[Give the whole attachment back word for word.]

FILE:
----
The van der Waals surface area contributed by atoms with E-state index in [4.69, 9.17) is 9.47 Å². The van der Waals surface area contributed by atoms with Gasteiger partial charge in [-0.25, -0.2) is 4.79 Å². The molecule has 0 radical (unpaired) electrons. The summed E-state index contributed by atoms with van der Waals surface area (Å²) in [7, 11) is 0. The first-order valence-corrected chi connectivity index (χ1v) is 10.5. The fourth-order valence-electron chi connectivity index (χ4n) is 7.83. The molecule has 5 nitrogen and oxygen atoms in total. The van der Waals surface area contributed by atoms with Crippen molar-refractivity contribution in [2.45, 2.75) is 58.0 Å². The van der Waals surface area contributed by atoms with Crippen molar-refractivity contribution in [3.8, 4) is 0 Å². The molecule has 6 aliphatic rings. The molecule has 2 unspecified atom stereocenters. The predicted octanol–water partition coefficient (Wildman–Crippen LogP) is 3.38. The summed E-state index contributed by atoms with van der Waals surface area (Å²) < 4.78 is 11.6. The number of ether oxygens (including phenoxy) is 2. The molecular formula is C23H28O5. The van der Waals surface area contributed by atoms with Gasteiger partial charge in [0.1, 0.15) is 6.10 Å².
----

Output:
The van der Waals surface area contributed by atoms with E-state index in [4.69, 9.17) is 9.47 Å². The van der Waals surface area contributed by atoms with Gasteiger partial charge in [-0.25, -0.2) is 4.79 Å². The molecule has 0 radical (unpaired) electrons. The summed E-state index contributed by atoms with van der Waals surface area (Å²) in [7, 11) is 0. The first-order valence-corrected chi connectivity index (χ1v) is 10.5. The fourth-order valence-electron chi connectivity index (χ4n) is 7.83. The molecule has 5 nitrogen and oxygen atoms in total. The van der Waals surface area contributed by atoms with Crippen molar-refractivity contribution in [2.45, 2.75) is 58.0 Å². The van der Waals surface area contributed by atoms with Crippen molar-refractivity contribution in [3.8, 4) is 0 Å². The molecule has 6 aliphatic rings. The molecule has 2 unspecified atom stereocenters. The predicted octanol–water partition coefficient (Wildman–Crippen LogP) is 3.38. The summed E-state index contributed by atoms with van der Waals surface area (Å²) < 4.78 is 11.6. The number of ether oxygens (including phenoxy) is 2. The molecular formula is C23H28O5. The van der Waals surface area contributed by atoms with Gasteiger partial charge in [0.1, 0.15) is 6.10 Å².